It’s all anyone’s talking about in the garden city: another cost blowout for the stadium project. What it’s all about, how is it taking so long, and why is it so expensive? James Dann tries to answer all those questions, and more.
Why does Christchurch need a new stadium? Don’t they still play at Lancaster Park?
From the late 19th century until the early 21st, Lancaster Park was Christchurch’s home of sport. It played host to too many important events to list, with rugby in the winter, cricket in the summer, and Catholic icons like Pope John Paul II and U2 also spreading the good word there. But then there were a bunch of earthquakes in 2010 and 2011, and Lancaster Park was, like much of the city, in need of repair.
So… did they repair it?
Well, no. While three loss adjustment firms concluded it would have cost about $50m to fix, the Christchurch City Council (CCC) argued it was beyond repair, and that they should be paid out the full amount insured of $143m.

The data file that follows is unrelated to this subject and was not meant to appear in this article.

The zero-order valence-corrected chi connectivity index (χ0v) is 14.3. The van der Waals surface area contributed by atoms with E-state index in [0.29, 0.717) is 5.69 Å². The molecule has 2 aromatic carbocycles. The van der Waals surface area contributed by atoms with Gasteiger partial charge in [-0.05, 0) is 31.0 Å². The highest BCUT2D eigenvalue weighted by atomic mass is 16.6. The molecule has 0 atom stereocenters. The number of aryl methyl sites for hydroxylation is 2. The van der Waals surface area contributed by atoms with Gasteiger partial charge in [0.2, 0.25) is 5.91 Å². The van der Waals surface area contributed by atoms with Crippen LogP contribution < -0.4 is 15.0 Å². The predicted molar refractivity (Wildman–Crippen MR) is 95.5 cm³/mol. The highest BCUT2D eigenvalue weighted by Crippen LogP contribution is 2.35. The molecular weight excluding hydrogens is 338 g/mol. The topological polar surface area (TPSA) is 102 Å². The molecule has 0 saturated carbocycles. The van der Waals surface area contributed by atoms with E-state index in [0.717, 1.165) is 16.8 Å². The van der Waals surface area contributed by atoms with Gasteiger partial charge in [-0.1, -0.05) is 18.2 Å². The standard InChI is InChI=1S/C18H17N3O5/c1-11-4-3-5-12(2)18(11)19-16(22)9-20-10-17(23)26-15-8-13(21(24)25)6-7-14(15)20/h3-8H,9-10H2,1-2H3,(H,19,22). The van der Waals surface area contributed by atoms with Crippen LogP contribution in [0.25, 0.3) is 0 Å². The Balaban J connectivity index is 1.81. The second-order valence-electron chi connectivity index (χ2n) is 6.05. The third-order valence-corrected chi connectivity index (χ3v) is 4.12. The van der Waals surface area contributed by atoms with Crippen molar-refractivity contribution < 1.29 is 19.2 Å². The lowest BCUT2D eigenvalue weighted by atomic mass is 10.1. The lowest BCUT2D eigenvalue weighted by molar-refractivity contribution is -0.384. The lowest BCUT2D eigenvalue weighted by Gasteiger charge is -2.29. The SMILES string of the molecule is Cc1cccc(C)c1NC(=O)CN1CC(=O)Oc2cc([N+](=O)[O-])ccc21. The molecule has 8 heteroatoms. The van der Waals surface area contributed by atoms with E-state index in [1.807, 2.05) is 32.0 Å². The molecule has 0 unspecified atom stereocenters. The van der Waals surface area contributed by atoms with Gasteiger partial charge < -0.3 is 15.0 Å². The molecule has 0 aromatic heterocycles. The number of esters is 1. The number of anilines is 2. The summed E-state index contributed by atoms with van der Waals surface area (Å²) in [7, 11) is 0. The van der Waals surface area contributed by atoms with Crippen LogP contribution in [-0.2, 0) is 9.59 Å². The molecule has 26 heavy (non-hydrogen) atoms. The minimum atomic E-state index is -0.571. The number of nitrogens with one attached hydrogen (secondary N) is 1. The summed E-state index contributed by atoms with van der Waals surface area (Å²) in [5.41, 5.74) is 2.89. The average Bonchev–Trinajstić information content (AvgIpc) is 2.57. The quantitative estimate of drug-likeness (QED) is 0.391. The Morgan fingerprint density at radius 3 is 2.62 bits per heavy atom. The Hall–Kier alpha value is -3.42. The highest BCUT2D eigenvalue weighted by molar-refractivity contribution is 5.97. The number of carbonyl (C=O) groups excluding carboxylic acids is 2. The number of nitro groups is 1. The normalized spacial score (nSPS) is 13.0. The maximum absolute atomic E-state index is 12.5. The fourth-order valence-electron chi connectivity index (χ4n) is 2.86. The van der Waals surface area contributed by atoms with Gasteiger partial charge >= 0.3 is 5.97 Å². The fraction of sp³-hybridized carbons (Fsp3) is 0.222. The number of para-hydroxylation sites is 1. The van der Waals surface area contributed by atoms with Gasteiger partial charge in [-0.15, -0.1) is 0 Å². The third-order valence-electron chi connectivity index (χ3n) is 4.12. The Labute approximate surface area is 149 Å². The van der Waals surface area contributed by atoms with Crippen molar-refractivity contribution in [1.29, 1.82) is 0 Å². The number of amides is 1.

They got the money then?
Yes and no. Lancaster Park was part of the council’s “global insurance payout”, which also included all the pools, libraries, community centres and other council facilities that were damaged in the quakes. The council received $635m in the payout, significantly less than the amount they claimed for.
So did the council decide to build a new stadium?
Not really. The CCC released its draft recovery plan at the end of 2011, after a wide community consultation with more than 100,000 submissions. There was no mention of a stadium in the plan.
But the government rejected the council’s plan. Instead, they got a bunch of people together in a room to come up with the 100-day plan, released in mid-2012 and called “the Blueprint”. It introduced a number of “anchor projects” for the city that hadn’t been part of the council’s version, including the convention centre and the covered stadium.
So if it was the government’s plan, then the government was paying for it?